smoking bravado, burning opposition
The townsfolk know him only
from his poems, his morning cameo
in the window as he waves her away.
Alise, his merry street sweeper,
his crackpot camera to a world
beyond uterine walls, it is she
who brings him words
on wrapper scraps collected
from hollows where they’ve blown,
with her simple preference
for pebbles, in her savoring
of salt whispers over the marsh.
She gathers stories from flowers
nodding in riotous crowds,
learns the cartography of bees
the songs of cicadas and rain,
her skirts weather-twisted, earlobes
dripping pagan luck -- the witch
who spills the day for an evening
of champagne fireflies, of skin on skin
the cool and color of blancmange.
In her kiss, his zen daughter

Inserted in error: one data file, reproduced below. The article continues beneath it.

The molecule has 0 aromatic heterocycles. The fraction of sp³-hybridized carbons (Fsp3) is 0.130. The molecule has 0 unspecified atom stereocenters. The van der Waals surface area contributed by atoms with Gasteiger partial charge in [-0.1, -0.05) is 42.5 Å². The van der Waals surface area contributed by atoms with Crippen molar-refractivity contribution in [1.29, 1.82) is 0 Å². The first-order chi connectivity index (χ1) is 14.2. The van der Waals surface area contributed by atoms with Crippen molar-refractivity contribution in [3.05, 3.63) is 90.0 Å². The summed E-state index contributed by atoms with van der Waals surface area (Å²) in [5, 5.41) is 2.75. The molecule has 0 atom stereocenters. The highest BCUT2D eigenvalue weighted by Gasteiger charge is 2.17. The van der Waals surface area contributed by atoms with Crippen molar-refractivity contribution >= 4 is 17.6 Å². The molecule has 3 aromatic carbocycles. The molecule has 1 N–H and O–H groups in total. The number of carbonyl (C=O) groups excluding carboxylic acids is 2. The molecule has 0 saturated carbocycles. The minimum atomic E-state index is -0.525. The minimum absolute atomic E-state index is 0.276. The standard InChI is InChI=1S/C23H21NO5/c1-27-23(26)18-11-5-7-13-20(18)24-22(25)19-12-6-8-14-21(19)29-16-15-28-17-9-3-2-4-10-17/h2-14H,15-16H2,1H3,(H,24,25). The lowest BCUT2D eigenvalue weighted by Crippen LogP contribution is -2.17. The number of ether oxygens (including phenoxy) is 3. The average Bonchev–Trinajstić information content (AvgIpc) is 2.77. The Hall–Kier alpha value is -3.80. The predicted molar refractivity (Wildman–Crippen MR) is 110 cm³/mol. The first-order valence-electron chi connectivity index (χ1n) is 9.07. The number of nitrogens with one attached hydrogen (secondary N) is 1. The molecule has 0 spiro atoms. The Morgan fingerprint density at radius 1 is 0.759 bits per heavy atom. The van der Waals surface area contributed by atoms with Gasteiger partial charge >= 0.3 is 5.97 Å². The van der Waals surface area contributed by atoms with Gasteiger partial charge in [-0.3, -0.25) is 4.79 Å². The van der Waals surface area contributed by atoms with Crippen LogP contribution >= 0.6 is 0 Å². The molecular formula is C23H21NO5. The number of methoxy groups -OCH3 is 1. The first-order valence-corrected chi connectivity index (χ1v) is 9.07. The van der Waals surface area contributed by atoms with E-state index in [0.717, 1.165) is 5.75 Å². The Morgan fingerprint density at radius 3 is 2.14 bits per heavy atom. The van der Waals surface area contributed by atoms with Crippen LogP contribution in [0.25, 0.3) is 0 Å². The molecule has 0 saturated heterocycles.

in his verse, the algorithm to her chaos.
The firm nothings of their laughter
tie the hermit to a solitary gypsy,
join them in a carnival of coincidence
and his knees have forgotten at last
the pain of begging
yet another pretty charity.
©2003 by P.J. Nights
P.J. Nights lives in coastal Maine, teaches physics and astronomy further inland, and is the senior poetry editor of MiPo. Her poetry has appeared in
various online and print journals, including Animus, Penumbra, Apples &
Oranges, MiPo, Slow Trains, The Green Tricycle, Lotus Blooms Journal,
Steel Point Quarterly, the muse apprentice guild, and in the textbook
Language of Prejudice. She is currently co-editing a print anthology
of poetry by women on the Web, with CE Laine and Dorothy Mienko.
"smoking bravado, burning opposition" first appeared in MiPo Print.